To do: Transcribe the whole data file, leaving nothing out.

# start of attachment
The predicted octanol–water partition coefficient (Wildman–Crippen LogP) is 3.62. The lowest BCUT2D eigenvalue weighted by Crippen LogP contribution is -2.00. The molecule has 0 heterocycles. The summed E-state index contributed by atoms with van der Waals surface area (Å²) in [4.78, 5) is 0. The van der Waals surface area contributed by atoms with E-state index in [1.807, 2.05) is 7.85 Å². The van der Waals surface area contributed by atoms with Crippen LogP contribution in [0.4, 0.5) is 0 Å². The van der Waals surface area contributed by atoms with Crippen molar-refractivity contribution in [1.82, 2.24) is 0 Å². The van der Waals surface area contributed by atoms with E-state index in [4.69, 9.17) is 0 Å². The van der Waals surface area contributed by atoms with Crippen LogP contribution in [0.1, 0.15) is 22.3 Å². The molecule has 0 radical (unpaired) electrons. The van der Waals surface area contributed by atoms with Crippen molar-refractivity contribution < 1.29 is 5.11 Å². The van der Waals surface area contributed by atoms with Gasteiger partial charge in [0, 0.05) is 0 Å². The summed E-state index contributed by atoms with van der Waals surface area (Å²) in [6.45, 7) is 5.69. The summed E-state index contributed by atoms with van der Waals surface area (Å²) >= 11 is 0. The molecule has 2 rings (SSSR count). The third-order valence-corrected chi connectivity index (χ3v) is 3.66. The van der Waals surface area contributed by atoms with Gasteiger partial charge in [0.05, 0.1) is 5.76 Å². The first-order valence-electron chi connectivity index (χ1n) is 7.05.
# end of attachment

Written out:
The predicted octanol–water partition coefficient (Wildman–Crippen LogP) is 3.62. The lowest BCUT2D eigenvalue weighted by Crippen LogP contribution is -2.00. The molecule has 0 heterocycles. The summed E-state index contributed by atoms with van der Waals surface area (Å²) in [4.78, 5) is 0. The van der Waals surface area contributed by atoms with E-state index in [1.807, 2.05) is 7.85 Å². The van der Waals surface area contributed by atoms with Crippen LogP contribution in [0.4, 0.5) is 0 Å². The van der Waals surface area contributed by atoms with Crippen molar-refractivity contribution in [1.82, 2.24) is 0 Å². The van der Waals surface area contributed by atoms with E-state index in [4.69, 9.17) is 0 Å². The van der Waals surface area contributed by atoms with Crippen LogP contribution in [0.1, 0.15) is 22.3 Å². The molecule has 0 radical (unpaired) electrons. The van der Waals surface area contributed by atoms with Crippen molar-refractivity contribution < 1.29 is 5.11 Å². The van der Waals surface area contributed by atoms with Gasteiger partial charge in [0, 0.05) is 0 Å². The summed E-state index contributed by atoms with van der Waals surface area (Å²) in [6.45, 7) is 5.69. The summed E-state index contributed by atoms with van der Waals surface area (Å²) >= 11 is 0. The molecule has 2 rings (SSSR count). The third-order valence-corrected chi connectivity index (χ3v) is 3.66. The van der Waals surface area contributed by atoms with Gasteiger partial charge in [0.05, 0.1) is 5.76 Å². The first-order valence-electron chi connectivity index (χ1n) is 7.05.